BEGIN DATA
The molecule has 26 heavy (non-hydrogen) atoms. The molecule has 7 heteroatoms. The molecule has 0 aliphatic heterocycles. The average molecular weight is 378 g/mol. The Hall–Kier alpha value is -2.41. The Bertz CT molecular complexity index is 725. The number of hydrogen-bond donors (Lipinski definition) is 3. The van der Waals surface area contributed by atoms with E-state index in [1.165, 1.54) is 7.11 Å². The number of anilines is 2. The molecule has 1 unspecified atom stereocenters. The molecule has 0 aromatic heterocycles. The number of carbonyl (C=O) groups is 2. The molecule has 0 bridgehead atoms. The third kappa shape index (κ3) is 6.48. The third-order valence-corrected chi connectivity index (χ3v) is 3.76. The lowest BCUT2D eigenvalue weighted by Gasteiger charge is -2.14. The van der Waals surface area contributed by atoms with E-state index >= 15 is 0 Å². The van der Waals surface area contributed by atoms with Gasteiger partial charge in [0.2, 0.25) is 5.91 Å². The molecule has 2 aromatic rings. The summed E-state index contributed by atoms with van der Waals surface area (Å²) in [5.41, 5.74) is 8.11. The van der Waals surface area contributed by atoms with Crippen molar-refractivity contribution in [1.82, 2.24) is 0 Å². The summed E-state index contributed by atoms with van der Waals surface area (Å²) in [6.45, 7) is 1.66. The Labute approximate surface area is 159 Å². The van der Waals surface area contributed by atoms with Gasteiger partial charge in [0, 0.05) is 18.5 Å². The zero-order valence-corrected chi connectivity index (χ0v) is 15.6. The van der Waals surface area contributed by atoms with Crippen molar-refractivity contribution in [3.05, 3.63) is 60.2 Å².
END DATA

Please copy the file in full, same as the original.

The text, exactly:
The molecule has 26 heavy (non-hydrogen) atoms. The molecule has 7 heteroatoms. The molecule has 0 aliphatic heterocycles. The average molecular weight is 378 g/mol. The Hall–Kier alpha value is -2.41. The Bertz CT molecular complexity index is 725. The number of hydrogen-bond donors (Lipinski definition) is 3. The van der Waals surface area contributed by atoms with E-state index in [1.165, 1.54) is 7.11 Å². The number of anilines is 2. The molecule has 1 unspecified atom stereocenters. The molecule has 0 aromatic heterocycles. The number of carbonyl (C=O) groups is 2. The molecule has 0 bridgehead atoms. The third kappa shape index (κ3) is 6.48. The third-order valence-corrected chi connectivity index (χ3v) is 3.76. The lowest BCUT2D eigenvalue weighted by Gasteiger charge is -2.14. The van der Waals surface area contributed by atoms with E-state index >= 15 is 0 Å². The van der Waals surface area contributed by atoms with Gasteiger partial charge in [0.2, 0.25) is 5.91 Å². The molecule has 2 aromatic rings. The summed E-state index contributed by atoms with van der Waals surface area (Å²) in [5.41, 5.74) is 8.11. The van der Waals surface area contributed by atoms with Crippen molar-refractivity contribution in [1.82, 2.24) is 0 Å². The summed E-state index contributed by atoms with van der Waals surface area (Å²) in [6.45, 7) is 1.66. The Labute approximate surface area is 159 Å². The van der Waals surface area contributed by atoms with Gasteiger partial charge in [0, 0.05) is 18.5 Å². The zero-order valence-corrected chi connectivity index (χ0v) is 15.6. The van der Waals surface area contributed by atoms with Crippen molar-refractivity contribution in [3.05, 3.63) is 60.2 Å².